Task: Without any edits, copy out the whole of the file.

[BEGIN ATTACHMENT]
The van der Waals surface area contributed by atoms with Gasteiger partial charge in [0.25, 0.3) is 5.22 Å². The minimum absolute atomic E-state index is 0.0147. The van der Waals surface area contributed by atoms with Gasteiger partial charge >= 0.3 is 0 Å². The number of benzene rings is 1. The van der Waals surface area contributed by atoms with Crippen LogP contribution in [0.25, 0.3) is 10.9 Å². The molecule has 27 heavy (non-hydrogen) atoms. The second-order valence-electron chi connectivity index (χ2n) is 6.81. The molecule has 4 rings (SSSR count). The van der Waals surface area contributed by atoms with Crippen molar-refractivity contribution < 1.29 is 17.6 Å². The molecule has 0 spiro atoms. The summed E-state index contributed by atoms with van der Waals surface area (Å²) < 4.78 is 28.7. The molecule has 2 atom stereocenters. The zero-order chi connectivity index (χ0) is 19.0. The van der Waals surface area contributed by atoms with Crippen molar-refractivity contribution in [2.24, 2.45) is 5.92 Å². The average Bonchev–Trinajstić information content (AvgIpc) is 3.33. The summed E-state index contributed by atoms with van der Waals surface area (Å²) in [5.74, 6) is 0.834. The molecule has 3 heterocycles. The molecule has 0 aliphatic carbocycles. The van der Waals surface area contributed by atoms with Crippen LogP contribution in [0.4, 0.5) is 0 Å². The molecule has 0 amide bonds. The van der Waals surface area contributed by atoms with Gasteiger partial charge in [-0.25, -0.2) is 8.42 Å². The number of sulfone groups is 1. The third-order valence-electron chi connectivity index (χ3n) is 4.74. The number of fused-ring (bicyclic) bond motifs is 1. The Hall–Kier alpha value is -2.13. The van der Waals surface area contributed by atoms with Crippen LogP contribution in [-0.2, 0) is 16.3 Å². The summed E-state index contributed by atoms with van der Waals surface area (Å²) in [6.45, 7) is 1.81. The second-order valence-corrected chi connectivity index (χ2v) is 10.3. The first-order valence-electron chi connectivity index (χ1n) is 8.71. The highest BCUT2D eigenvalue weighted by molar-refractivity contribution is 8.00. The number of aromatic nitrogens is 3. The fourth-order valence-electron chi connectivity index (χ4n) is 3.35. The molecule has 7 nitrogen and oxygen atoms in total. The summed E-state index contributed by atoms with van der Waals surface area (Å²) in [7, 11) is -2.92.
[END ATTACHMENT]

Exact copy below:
The van der Waals surface area contributed by atoms with Gasteiger partial charge in [0.25, 0.3) is 5.22 Å². The minimum absolute atomic E-state index is 0.0147. The van der Waals surface area contributed by atoms with Gasteiger partial charge >= 0.3 is 0 Å². The number of benzene rings is 1. The van der Waals surface area contributed by atoms with Crippen LogP contribution in [0.25, 0.3) is 10.9 Å². The molecule has 27 heavy (non-hydrogen) atoms. The second-order valence-electron chi connectivity index (χ2n) is 6.81. The molecule has 4 rings (SSSR count). The van der Waals surface area contributed by atoms with Crippen molar-refractivity contribution < 1.29 is 17.6 Å². The molecule has 0 spiro atoms. The summed E-state index contributed by atoms with van der Waals surface area (Å²) < 4.78 is 28.7. The molecule has 2 atom stereocenters. The zero-order chi connectivity index (χ0) is 19.0. The van der Waals surface area contributed by atoms with Crippen molar-refractivity contribution in [2.24, 2.45) is 5.92 Å². The average Bonchev–Trinajstić information content (AvgIpc) is 3.33. The summed E-state index contributed by atoms with van der Waals surface area (Å²) in [5.74, 6) is 0.834. The molecule has 3 heterocycles. The molecule has 0 aliphatic carbocycles. The van der Waals surface area contributed by atoms with Crippen LogP contribution in [0.4, 0.5) is 0 Å². The molecule has 0 amide bonds. The van der Waals surface area contributed by atoms with Gasteiger partial charge in [-0.25, -0.2) is 8.42 Å². The number of sulfone groups is 1. The third-order valence-electron chi connectivity index (χ3n) is 4.74. The number of fused-ring (bicyclic) bond motifs is 1. The Hall–Kier alpha value is -2.13. The van der Waals surface area contributed by atoms with Crippen LogP contribution in [-0.2, 0) is 16.3 Å². The summed E-state index contributed by atoms with van der Waals surface area (Å²) in [6.45, 7) is 1.81. The second-order valence-corrected chi connectivity index (χ2v) is 10.3. The first-order valence-electron chi connectivity index (χ1n) is 8.71. The highest BCUT2D eigenvalue weighted by molar-refractivity contribution is 8.00. The number of aromatic nitrogens is 3. The fourth-order valence-electron chi connectivity index (χ4n) is 3.35. The molecule has 7 nitrogen and oxygen atoms in total. The summed E-state index contributed by atoms with van der Waals surface area (Å²) in [7, 11) is -2.92.